Bird of the week – Week 36 : Black-shouldered kite

Drive down almost any country road in Southern Africa  and you are bound to see a small grey and white raptor sitting in a slightly hunched position and looking somewhat gull-like, on a roadside telephone pole, or, more spectacularly, hovering above the ground and peering downwards for prey below. This is the Black-shouldered kite, one of the most common of the raptors in most of the region, at home in grasslands, woodlands and semi-arid areas, avoiding only the extremely dry areas and the forested areas. Its range is extensive, and these little raptors are found throughout Africa south of the Sahara, as well as parts of Asia, and its range may well be extending.
Quite small for a raptor, with a length of around 30 cm, the Black shouldered kite is pale grey above and white below, with a black patch on the upperwing. The legs and feet are yellow; the bill black and the eyes red. Their forward-facing eyes and soft plumage is somewhat owl-like. Sexes are alike in plumage, with the female being slightly larger than the male.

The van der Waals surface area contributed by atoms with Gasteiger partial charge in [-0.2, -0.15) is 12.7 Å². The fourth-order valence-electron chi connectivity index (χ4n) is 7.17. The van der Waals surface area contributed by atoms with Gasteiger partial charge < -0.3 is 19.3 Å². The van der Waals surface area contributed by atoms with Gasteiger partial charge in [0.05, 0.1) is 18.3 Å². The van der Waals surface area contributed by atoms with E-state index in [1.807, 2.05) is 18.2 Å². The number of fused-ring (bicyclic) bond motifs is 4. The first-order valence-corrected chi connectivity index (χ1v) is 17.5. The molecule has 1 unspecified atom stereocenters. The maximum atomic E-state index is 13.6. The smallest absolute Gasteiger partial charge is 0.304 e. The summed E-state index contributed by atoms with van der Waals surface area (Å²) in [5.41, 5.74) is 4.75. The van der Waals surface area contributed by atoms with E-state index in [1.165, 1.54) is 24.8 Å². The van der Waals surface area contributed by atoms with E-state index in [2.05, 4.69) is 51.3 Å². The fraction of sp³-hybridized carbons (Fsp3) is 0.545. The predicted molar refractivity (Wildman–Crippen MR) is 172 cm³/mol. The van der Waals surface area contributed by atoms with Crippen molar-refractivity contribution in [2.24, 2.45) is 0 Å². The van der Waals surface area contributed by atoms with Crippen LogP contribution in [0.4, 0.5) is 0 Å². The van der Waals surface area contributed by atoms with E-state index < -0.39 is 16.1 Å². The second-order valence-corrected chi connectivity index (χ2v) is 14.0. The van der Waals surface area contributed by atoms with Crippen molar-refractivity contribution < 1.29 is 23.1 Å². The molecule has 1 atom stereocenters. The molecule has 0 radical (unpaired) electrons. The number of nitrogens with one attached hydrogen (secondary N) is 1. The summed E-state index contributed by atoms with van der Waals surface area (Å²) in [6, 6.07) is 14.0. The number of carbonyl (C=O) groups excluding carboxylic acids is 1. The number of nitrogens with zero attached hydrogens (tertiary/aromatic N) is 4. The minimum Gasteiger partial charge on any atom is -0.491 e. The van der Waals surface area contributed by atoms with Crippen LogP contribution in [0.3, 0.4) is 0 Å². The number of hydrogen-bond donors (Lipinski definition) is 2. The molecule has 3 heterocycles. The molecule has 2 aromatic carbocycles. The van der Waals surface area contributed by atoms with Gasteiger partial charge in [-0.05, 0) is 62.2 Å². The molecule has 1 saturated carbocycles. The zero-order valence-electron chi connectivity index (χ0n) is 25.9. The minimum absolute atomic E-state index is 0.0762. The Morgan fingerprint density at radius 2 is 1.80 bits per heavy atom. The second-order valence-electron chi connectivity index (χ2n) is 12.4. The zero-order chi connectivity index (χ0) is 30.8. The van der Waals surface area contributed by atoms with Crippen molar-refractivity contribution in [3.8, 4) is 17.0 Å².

Seen during the day, Black-shouldered kites are usually solitary, or in pairs, while they gather into flocks and roost communally at night. As mentioned, they very often hunt from telephone poles or other convenient perches, or may hover, very much like a kestrel, over open ground from where they descend quickly when prey is spotted. Food is mainly small rodents, grasshoppers, lizards and small birds.
They are generally fairly quiet and their range of calls includes a high-pitched squeal and a much quieter whistle.
The nest of the monogamous Black-shouldered kite is a small platform of sticks, usually lined with grass and typically located near the top of a thorn tree, just below the canopy. The female lays a clutch of three or four cream-coloured eggs that are spotted with red, and which hatch after an incubation period of about 31 days.
The scientific binomial for the Black-shouldered kite is Elanus caeruleus; Elanus being the Latin for “a kite” and caeruleus being the Latin for “blue”. Thus a blue kite, which is fairly close.

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